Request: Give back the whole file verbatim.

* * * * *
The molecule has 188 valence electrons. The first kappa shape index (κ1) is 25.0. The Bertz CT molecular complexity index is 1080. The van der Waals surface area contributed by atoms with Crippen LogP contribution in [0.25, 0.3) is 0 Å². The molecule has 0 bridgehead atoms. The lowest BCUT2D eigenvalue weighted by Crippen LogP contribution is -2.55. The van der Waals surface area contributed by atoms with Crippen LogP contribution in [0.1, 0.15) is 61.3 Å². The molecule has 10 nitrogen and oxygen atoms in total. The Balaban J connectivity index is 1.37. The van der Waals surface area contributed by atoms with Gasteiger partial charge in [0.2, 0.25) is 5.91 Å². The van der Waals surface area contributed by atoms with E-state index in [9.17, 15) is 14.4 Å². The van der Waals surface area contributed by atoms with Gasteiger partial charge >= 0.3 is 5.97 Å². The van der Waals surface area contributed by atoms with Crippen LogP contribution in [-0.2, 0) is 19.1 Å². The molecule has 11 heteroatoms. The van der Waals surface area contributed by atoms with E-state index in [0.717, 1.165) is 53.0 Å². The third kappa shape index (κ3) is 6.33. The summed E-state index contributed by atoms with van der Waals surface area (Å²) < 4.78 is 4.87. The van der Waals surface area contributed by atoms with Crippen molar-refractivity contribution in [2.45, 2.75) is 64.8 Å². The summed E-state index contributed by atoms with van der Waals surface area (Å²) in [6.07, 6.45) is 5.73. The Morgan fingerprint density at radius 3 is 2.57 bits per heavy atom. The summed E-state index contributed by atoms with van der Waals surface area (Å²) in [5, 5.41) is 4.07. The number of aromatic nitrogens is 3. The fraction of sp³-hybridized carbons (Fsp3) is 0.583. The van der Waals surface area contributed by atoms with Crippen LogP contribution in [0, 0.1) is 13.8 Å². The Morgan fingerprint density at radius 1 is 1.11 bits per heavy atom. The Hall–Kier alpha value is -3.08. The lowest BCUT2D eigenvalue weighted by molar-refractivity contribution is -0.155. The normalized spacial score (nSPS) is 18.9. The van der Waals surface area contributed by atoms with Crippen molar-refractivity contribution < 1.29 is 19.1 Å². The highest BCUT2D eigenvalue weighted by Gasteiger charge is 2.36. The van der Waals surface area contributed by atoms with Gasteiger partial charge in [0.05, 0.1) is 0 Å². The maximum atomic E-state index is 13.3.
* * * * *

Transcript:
The molecule has 188 valence electrons. The first kappa shape index (κ1) is 25.0. The Bertz CT molecular complexity index is 1080. The van der Waals surface area contributed by atoms with Crippen LogP contribution in [0.25, 0.3) is 0 Å². The molecule has 0 bridgehead atoms. The lowest BCUT2D eigenvalue weighted by Crippen LogP contribution is -2.55. The van der Waals surface area contributed by atoms with Crippen LogP contribution in [0.1, 0.15) is 61.3 Å². The molecule has 10 nitrogen and oxygen atoms in total. The Balaban J connectivity index is 1.37. The van der Waals surface area contributed by atoms with Gasteiger partial charge in [0.2, 0.25) is 5.91 Å². The van der Waals surface area contributed by atoms with E-state index in [9.17, 15) is 14.4 Å². The van der Waals surface area contributed by atoms with Gasteiger partial charge >= 0.3 is 5.97 Å². The van der Waals surface area contributed by atoms with Crippen LogP contribution in [-0.2, 0) is 19.1 Å². The molecule has 11 heteroatoms. The van der Waals surface area contributed by atoms with E-state index in [0.717, 1.165) is 53.0 Å². The third kappa shape index (κ3) is 6.33. The summed E-state index contributed by atoms with van der Waals surface area (Å²) < 4.78 is 4.87. The van der Waals surface area contributed by atoms with Crippen molar-refractivity contribution in [2.45, 2.75) is 64.8 Å². The summed E-state index contributed by atoms with van der Waals surface area (Å²) in [6.07, 6.45) is 5.73. The Morgan fingerprint density at radius 3 is 2.57 bits per heavy atom. The summed E-state index contributed by atoms with van der Waals surface area (Å²) in [5, 5.41) is 4.07. The number of aromatic nitrogens is 3. The fraction of sp³-hybridized carbons (Fsp3) is 0.583. The van der Waals surface area contributed by atoms with Crippen LogP contribution in [0, 0.1) is 13.8 Å². The Morgan fingerprint density at radius 1 is 1.11 bits per heavy atom. The Hall–Kier alpha value is -3.08. The lowest BCUT2D eigenvalue weighted by molar-refractivity contribution is -0.155. The normalized spacial score (nSPS) is 18.9. The van der Waals surface area contributed by atoms with Crippen molar-refractivity contribution < 1.29 is 19.1 Å². The highest BCUT2D eigenvalue weighted by Gasteiger charge is 2.36. The van der Waals surface area contributed by atoms with Gasteiger partial charge in [0.05, 0.1) is 0 Å². The maximum atomic E-state index is 13.3.